Protected areas: speed limits for show!

The road between Masinagudi and Ooty crosses the core of the Mudumalai Tiger Reserve. The speed limit is 30 km per hour to avoid accidents with protected wildlife that includes the endangered tiger. But it does not make any difference. People do what they like.

It takes 11 m to stop a car going at 30 km per hour ( I personally go in third gear at no more than 50 km per hour, when the stopping distance is 24 m. I feel I am safe with wildlife because the visibility is good. It happened to me to avoid spotted deer rushing out of the jungle. Having said that, don’t imagine that I am a rash driver. I am the slowest driver in the region. With our old Bolero I overtake only when a city car is slowed by a speed breaker. Otherwise buses are going faster (maybe 60 km per hour, or 32 meters to stop), jeep taxis and small buses are going faster (put 70 km per hour or 42 meters to stop) and tourists, well put often 80 km per hour (or 53 meters to stop).

Anyone can kill a tiger and if they were not already so rare, it would happen.

This is a typical instance where the law is strict but totally ineffective. Firstly, it does not make sense and 30 km per hour is an exaggeration put in place by someone who forgot to think. It does not serve any purpose and as a proof, the speed limit in the Bandipur Tiger Reserve is 40 km per hour. Secondly, even though this law is strict, it is never implemented. I have never witnessed anyone getting a ticket for over speed and I guaranty every car goes above the speed limit. Thirdly, it can be used to criminalize anyone. For example, if you drive at 80 km per hour on this road and rush to give this opinion piece to the police, I could be getting a ticket for over speed! Isn’t the world beautiful?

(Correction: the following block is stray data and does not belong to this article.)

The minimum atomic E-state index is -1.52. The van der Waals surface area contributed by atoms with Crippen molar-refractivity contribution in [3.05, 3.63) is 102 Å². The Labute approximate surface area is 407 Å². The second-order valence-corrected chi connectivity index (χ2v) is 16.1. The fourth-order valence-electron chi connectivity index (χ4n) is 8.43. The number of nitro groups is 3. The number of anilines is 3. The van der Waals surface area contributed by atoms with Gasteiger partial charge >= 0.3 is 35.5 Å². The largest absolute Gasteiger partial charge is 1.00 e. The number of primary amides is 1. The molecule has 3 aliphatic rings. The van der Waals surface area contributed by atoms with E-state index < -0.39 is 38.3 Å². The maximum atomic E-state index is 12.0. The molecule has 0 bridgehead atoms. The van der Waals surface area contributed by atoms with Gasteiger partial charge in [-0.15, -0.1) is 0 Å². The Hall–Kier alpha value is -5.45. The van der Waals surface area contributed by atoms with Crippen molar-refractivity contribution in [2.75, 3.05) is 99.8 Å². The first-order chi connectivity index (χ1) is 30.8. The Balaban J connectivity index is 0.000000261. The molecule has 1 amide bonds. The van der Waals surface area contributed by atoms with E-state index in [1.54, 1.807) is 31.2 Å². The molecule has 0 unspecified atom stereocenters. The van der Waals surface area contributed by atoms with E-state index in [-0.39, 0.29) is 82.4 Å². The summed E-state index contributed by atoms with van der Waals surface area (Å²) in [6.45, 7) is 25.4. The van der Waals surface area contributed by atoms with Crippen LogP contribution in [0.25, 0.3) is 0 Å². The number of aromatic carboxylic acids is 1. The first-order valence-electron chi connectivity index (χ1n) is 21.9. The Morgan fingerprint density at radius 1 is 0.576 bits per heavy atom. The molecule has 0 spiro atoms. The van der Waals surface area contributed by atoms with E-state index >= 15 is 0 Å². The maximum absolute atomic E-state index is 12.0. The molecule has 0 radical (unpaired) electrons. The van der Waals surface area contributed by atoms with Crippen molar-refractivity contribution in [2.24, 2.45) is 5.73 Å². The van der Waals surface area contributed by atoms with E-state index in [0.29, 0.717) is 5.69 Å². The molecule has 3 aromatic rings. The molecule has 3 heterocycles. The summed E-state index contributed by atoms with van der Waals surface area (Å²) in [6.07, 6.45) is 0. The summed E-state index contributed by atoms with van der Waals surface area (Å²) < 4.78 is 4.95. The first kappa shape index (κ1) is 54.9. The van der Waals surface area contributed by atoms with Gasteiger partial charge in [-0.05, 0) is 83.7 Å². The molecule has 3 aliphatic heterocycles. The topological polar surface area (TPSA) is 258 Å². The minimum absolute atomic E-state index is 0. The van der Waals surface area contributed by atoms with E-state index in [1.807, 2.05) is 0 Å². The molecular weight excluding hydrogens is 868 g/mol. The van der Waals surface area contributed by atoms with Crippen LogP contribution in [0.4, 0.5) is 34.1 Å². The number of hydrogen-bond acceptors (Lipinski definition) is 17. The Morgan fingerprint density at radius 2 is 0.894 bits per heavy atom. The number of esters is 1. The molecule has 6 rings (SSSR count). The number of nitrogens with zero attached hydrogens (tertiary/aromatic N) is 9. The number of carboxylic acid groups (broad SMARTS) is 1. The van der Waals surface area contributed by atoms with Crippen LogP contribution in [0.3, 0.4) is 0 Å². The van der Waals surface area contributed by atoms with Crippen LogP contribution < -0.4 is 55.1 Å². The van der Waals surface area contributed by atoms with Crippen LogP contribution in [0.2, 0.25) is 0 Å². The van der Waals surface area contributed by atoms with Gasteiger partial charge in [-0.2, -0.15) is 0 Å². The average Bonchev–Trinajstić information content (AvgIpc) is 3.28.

Jean-Philippe Puyravaud

Do or do not. There is no try – Yoda

Political ecology, to my knowledge, does not exist in India at least in the mainstream parties. It exists in France but the (supposedly) democratic decision-making process, personal ambitions and the theoretical hair-splitting differences have neutered the movement. To manage the environment better, politics doesn’t work and education doesn’t perform much on this front: we are destroying our world and us with it seemingly without any possibility of correction.

If large-scale social consensus is unachievable, maybe we should aim at the smallest possible entity – us, individuals. This proposal is anarchism. Usually depicted as violent, anarchism is actually supposed to rest on individual responsibility, not on violence. It is consequently maybe the highest form of political involvement. Anarchists are not the only ones to insist on personal responsibility. The Indian philosopher Krishnamurthi was saying that any individuals must become his/her own savior. This is very much in alignment with the concept of Self, except that Krishnamurthi, contrary to tradition, shunted the idea of guru. If you take things in hands, you save yourself and the world!

You may tell: “biodiversity is getting destroyed, I don’t know anything about it, but I would like to act personally.” My suggestion is to follow your preference, biodiversity offers plenty of choice. If you like birds, insects, plants, anything wild, then try to document something you like. Wherever you are, in a city, a garden, a park, there still may be some life. Keeping it is a challenge and most of the time, we don’t know anything about it. To become knowledgeable, you can start probing the internet. When you become familiar, you can purchase books on the topic, take picture with locations and whenever possible, identify. After a few weeks, you will meet people with the same passion, and who knows, maybe a desperate NGO will be able to use your documentation to make a point and save a few square meters of valuable ecosystem.

In 1997 E.R.C. Davidar wrote a book (Cheetal Walk, living in the wilderness, Oxford University Press) that synthetized his naturalist knowledge about the Sigur Region, north of the Nilgiris, India. It was not a scientific book but sufficiently documented to provide valuable ecological information. Today the book is used to conserve ecosystems in the Nilgiris. Consequently, individual passion about life works and helps conservation: we know it from experience.

Jean-Philippe Puyravaud